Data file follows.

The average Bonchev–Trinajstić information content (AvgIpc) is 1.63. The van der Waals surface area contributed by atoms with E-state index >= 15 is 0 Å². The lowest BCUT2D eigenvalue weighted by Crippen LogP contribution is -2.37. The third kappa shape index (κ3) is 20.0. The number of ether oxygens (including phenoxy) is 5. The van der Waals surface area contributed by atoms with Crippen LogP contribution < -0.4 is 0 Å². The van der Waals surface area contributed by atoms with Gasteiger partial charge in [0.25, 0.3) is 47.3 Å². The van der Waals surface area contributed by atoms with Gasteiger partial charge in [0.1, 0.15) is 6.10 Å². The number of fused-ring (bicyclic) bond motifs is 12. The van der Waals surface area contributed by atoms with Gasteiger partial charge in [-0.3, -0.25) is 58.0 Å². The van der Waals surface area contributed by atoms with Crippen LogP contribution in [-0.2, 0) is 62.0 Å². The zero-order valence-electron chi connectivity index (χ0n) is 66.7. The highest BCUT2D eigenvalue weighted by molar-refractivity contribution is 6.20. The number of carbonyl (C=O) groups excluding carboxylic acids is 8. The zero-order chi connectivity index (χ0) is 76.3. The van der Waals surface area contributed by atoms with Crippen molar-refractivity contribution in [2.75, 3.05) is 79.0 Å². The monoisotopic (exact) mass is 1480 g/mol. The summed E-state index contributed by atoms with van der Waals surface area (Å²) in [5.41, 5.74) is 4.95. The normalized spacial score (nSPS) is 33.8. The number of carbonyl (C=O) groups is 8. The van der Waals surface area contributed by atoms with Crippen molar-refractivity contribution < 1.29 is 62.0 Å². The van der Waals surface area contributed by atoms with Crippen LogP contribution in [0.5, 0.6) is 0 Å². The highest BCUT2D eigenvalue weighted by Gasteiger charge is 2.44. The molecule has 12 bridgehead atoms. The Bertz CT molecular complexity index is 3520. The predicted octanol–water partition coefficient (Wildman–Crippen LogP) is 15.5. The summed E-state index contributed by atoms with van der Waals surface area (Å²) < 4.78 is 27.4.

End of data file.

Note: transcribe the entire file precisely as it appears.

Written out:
The average Bonchev–Trinajstić information content (AvgIpc) is 1.63. The van der Waals surface area contributed by atoms with E-state index >= 15 is 0 Å². The lowest BCUT2D eigenvalue weighted by Crippen LogP contribution is -2.37. The third kappa shape index (κ3) is 20.0. The number of ether oxygens (including phenoxy) is 5. The van der Waals surface area contributed by atoms with Crippen LogP contribution < -0.4 is 0 Å². The van der Waals surface area contributed by atoms with Gasteiger partial charge in [0.25, 0.3) is 47.3 Å². The van der Waals surface area contributed by atoms with Gasteiger partial charge in [0.1, 0.15) is 6.10 Å². The number of fused-ring (bicyclic) bond motifs is 12. The van der Waals surface area contributed by atoms with Gasteiger partial charge in [-0.3, -0.25) is 58.0 Å². The van der Waals surface area contributed by atoms with Crippen LogP contribution in [-0.2, 0) is 62.0 Å². The zero-order valence-electron chi connectivity index (χ0n) is 66.7. The highest BCUT2D eigenvalue weighted by molar-refractivity contribution is 6.20. The number of carbonyl (C=O) groups excluding carboxylic acids is 8. The zero-order chi connectivity index (χ0) is 76.3. The van der Waals surface area contributed by atoms with Crippen molar-refractivity contribution in [2.75, 3.05) is 79.0 Å². The monoisotopic (exact) mass is 1480 g/mol. The summed E-state index contributed by atoms with van der Waals surface area (Å²) in [5.41, 5.74) is 4.95. The normalized spacial score (nSPS) is 33.8. The number of carbonyl (C=O) groups is 8. The van der Waals surface area contributed by atoms with Crippen molar-refractivity contribution < 1.29 is 62.0 Å². The van der Waals surface area contributed by atoms with Crippen LogP contribution in [0.5, 0.6) is 0 Å². The highest BCUT2D eigenvalue weighted by Gasteiger charge is 2.44. The molecule has 12 bridgehead atoms. The Bertz CT molecular complexity index is 3520. The predicted octanol–water partition coefficient (Wildman–Crippen LogP) is 15.5. The summed E-state index contributed by atoms with van der Waals surface area (Å²) < 4.78 is 27.4.